WFP to build world-class transport training center in Accra
The United Nations World Food Program (WFP) is partnering with global companies to build a world-class transport training center in Accra, Ghana.
The center aims to build transport and logistics capacity across West Africa, inject new expertise into local transport markets and equip them to deliver vital goods, such as food and medicine. , more effectively across the region.
This was in a statement copied to Ghanaian time in Accra yesterday.
WFP’s Supply Chain Director, Alex Marianelli, said bringing together key players in the sector, such as Carrier Global Corporation, Renault Trucks and Toyota Tsusho, the Government of Ghana and WFP, would create a hub one-of-a-kind that will provide free online and hands-on training to up to 400 people per year.
He said training would be provided on best practices in road transport, fleet management and the safe transport of temperature-sensitive products.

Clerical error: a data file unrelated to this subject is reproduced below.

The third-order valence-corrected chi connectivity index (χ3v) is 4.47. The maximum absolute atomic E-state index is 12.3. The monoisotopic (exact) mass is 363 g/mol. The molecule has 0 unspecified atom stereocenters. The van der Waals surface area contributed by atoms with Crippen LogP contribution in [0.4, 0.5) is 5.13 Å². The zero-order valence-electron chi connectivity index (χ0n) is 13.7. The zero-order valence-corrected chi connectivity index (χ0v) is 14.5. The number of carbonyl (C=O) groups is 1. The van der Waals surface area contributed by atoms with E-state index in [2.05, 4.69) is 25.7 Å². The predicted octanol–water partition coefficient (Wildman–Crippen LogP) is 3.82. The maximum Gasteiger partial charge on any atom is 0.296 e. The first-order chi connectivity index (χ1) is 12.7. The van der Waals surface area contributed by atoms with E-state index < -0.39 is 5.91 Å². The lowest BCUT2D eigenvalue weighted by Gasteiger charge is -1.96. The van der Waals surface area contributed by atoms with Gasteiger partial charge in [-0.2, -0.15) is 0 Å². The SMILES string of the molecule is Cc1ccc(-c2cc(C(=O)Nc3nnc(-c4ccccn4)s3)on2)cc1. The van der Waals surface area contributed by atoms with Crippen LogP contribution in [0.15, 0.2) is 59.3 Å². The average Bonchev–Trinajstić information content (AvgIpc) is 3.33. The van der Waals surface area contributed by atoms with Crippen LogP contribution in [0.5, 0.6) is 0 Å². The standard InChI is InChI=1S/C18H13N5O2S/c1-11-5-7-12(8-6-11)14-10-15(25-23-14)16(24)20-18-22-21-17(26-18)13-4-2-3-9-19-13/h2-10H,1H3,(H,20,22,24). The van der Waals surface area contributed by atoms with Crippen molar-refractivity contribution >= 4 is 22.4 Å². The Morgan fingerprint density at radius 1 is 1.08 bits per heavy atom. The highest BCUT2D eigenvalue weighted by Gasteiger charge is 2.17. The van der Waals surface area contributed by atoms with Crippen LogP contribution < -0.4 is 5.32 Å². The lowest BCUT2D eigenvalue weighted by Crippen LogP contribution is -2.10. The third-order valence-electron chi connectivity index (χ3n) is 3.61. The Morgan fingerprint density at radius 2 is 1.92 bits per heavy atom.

Mr Marianelli said the interns would include staff from aid organisations, governments and the local private sector.
WFP’s supply chain director said that over the past two years his team had seen how important strong and resilient supply chains were, adding that the training center was a crucial step towards building stronger supply chains in West Africa.
“We are excited to share our knowledge and experience and, through our partners, provide access to the latest insights from leading experts,” he added.
He said increasing local capacity and supply chain expertise would, in turn, support WFP’s emergency and resilience-building operations in vulnerable communities in West Africa. ‘West.
Mr Marianelli said construction of the center is expected to begin later this year with financial support from the Japanese government, on land donated by the Ghanaian government as part of WFP’s existing UN Humanitarian Response Depot operations.
He said that through the centre, partners and stakeholders aimed to address the challenges hampering the development of the transport sector in West Africa, including the lack of training opportunities and technical know-how. limit.